External Content

The following content is sourced from external partners. We cannot guarantee that it is suitable for the visually or hearing impaired.

FILE PHOTO: Denmark's Minister of Immigration and Integration Inger Stojberg listens to the debate in the Danish Parliament, January 26, 2016. REUTERS/Mathias Loevgreen Bojesen/Scanpix/File Photo

(reuters_tickers)

COPENHAGEN (Reuters) - Denmark's immigration minister on Tuesday posted a screenshot of her iPad showing a drawing of the Prophet Mohammad on Facebook, one of the satirical cartoons that caused outrage among Muslims around the world more than a decade ago.

The Facebook post comes as a reaction to a decision by the Skovgaard Museum in Viborg, Denmark, not to include the drawing in a new exhibition about blasphemy since the Reformation.

"It is the museum's own choice and they have their full right to do it, but I think it's a shame," said Inger Stojberg, minister for immigration and integration, in her Facebook post.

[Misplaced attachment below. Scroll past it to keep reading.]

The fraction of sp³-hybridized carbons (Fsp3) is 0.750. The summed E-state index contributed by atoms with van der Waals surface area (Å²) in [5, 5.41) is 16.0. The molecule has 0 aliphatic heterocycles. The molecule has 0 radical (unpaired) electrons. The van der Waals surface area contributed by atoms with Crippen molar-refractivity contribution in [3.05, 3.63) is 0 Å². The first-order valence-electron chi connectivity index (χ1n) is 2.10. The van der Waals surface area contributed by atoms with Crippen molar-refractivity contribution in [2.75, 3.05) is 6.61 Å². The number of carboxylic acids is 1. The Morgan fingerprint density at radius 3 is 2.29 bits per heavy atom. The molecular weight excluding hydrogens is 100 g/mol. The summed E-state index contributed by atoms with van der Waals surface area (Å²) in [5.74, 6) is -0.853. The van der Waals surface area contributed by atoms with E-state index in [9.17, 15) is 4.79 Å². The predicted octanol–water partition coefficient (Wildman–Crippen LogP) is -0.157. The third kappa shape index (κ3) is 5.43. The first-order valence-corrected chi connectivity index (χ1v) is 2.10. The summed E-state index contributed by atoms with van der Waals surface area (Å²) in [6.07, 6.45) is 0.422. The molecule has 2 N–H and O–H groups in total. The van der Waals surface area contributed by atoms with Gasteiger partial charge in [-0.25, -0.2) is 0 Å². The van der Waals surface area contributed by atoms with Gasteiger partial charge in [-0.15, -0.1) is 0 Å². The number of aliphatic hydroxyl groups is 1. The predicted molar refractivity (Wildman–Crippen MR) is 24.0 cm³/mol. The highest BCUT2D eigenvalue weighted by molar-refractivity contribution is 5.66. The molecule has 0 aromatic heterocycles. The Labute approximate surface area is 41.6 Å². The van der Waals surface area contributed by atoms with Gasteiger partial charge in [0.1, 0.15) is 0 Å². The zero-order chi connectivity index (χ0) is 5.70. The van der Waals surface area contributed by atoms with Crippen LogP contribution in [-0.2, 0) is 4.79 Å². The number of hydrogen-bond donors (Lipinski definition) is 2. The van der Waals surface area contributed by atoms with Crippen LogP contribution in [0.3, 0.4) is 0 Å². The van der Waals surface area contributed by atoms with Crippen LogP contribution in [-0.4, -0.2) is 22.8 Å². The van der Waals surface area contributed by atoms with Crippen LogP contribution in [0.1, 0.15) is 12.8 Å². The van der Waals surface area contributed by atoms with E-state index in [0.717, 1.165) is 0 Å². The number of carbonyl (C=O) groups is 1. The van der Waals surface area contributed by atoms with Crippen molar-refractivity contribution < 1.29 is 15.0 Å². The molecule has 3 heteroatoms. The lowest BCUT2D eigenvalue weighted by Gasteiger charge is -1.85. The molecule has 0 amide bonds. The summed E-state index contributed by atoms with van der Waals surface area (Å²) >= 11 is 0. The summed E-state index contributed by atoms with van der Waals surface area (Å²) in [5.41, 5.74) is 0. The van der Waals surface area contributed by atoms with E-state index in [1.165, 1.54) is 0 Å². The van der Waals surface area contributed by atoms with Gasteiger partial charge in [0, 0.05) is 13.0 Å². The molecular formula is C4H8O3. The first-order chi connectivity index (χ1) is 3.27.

The Facebook post is accompanied by a screen shot of the minister's iPad background screen, which shows a cartoon of a bearded man with a bomb in his turban.

Stojberg said in the post she uses the cartoon as her background screen because it reminds her that Denmark is a country with freedom of speech, which includes the right to criticise religions.

"Honestly, I think we should be proud of the Mohammad cartoons," Stojberg said.

Three Danish embassies were attacked and at least 50 people were killed in rioting in 2006 in the Middle East, Africa and Asia, after drawings of the Prophet Mohammed, images many Muslims consider blasphemous, were published in the Danish newspaper Jyllands-Posten.

The picture posted on Monday by the minister was one of those cartoons.

(Reporting by Copenhagen newsroom, editing by Larry King)

Neuer Inhalt

Horizontal Line


swissinfo EN

Teaser Join us on Facebook!

Join us on Facebook!

subscription form

Form for signing up for free newsletter.

Sign up for our free newsletters and get the top stories delivered to your inbox.








Click here to see more newsletters

Reuters